Scripture reading – Judges 18
Judges 18 opens with a repeat observation in the last chapters of the book: “1In those days there was no king in Israel” (18:1; also Judges 17:6, 19:1, and 21:25). In a very literal sense, there was no king, no ruler, and no judge in Israel. There was no man of God to herald the word of the LORD; none to call on the people to repent of their wickedness, and turn back to the Law and Commandments.
Having not received an inheritance in the Land, the Danites (18:1) sent out five men to spy out their assigned territory in the northernmost part of Israel, near Mount Horeb. In their journey, they camped on Mount Ephraim, and lodged near the house of Micah (18:2). As the spies were near Micah’s house, they heard the voice of his Levite (18:7-13), and knew his dialect was not of that region (18:3). They questioned the young Levite, and learned he was hired by Micah to serve as his priest (18:3-4). They sought the counsel of the Levite, and were assured their journey to Laish would be prosperous (18:5).
The five spies arrived near Laish, and found the people were “careless…quiet, and secure” (18:7). The implication was that they had no enemies, and were therefore lethargic in their defense, and vulnerable to siege. Laish was distant from other cities, and the spies felt there would be no assistance when the Danites attacked the city. Returning to their brethren, the spies reported that the land was good, and they should move quickly to possess it (18:8-10).
Six hundred Danite men, “appointed with weapons of war” (18:11), “went up, and pitched in Kirjath-jearim, in Judah” (18:12), and then made their way to Mount Ephraim, “and came unto the house of Micah” (18:13). There, the five spies conveyed to their fellow soldiers that in Micah’s house there was “an ephod [a breastplate worn by a priest], and teraphim [idol], and a graven image, and a molten image” (18:14). Led by the five spies, those six hundred men stood at the gate of Micah’s house, as they stole the idols, and enticed the young Levite priest to come with them, and serve as priest to the tribe of Dan” (18:15-20).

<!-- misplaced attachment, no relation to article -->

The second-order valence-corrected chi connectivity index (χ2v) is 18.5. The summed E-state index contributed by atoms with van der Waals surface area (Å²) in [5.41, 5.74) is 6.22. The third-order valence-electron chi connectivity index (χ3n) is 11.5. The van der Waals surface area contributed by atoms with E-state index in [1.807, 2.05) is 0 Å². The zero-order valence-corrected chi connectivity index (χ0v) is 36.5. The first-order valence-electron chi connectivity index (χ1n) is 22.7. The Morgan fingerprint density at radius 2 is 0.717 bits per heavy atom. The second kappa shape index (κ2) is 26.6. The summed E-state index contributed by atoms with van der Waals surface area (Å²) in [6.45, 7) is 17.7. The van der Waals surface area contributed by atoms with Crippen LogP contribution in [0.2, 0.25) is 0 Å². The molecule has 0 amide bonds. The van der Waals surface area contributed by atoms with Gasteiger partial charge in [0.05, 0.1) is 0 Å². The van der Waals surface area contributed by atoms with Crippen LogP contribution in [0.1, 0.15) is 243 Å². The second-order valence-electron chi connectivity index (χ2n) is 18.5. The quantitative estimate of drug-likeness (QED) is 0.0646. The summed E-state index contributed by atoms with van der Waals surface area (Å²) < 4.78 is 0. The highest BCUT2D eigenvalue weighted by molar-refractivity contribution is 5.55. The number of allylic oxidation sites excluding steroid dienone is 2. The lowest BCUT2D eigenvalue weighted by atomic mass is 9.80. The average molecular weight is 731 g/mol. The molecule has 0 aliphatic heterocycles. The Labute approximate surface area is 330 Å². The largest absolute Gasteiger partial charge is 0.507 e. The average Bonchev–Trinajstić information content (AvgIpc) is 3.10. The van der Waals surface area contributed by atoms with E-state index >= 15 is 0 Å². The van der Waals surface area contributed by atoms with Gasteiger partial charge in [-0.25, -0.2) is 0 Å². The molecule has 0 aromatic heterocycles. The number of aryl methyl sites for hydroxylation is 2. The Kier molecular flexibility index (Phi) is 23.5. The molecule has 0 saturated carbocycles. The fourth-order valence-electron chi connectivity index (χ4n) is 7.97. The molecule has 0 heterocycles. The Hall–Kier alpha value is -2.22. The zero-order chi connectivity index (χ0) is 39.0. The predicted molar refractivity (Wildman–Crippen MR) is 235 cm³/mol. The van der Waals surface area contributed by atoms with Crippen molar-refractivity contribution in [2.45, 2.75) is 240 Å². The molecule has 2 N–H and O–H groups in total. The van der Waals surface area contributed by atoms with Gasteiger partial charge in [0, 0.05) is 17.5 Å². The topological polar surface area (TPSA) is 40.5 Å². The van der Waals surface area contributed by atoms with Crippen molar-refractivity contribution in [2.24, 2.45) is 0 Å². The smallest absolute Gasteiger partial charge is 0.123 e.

The Danites then set out on their journey for Laish, putting their children, and cattle forward, and the strong men serving as the rearward guard for their families (18:21). After a great distance, Micah and the men he had stirred to come with him, came upon the tribe of Dan whose strong men confronted them saying, “What aileth thee, that thou comest with such a company?” (18:23)
Micah complained he had been slighted, for the Danites had taken his gods, and his priest (18:24). The Danites, mincing no words, threatened Micah saying, “Let not thy voice be heard among us, lest angry fellows run upon thee, and thou lose thy life, with the lives of thy household” (18:25). Perceiving he was outnumbered, Micah retreated, and returned to his home (18:26).
The Danites then came upon Laish, and finding the inhabitants of the city unprepared, “they smote them with the edge of the sword, and burnt the city with fire” (18:27). There was none that did come to the aid of Laish (18:28). There the Danites built a city, and named it Dan, for the father of their tribe.
I close inviting you to realize the depth of depravity to which Israel had descended. Idols, and graven images in their households; Levites serving as priest of their false gods; and the LORD, and His Law and Commandments forsaken.
Tragically, “the children of Dan set up the graven image [which they had stolen from Micah]: and Jonathan [most likely the name of the Levite priest], the son of Gershom, the son of Manasseh, he and his sons were priests to the tribe of Dan until the day of the captivity of the land” (18:30). “31And they set them up Micah’s graven image, which he made, all the time that the house of God was in Shiloh” (18:31).
We will soon see how Israel’s decline into idol worship, did serve as the precursor of that nation’s plunge into moral depravity.
Copyright 2021 – Travis D. Smith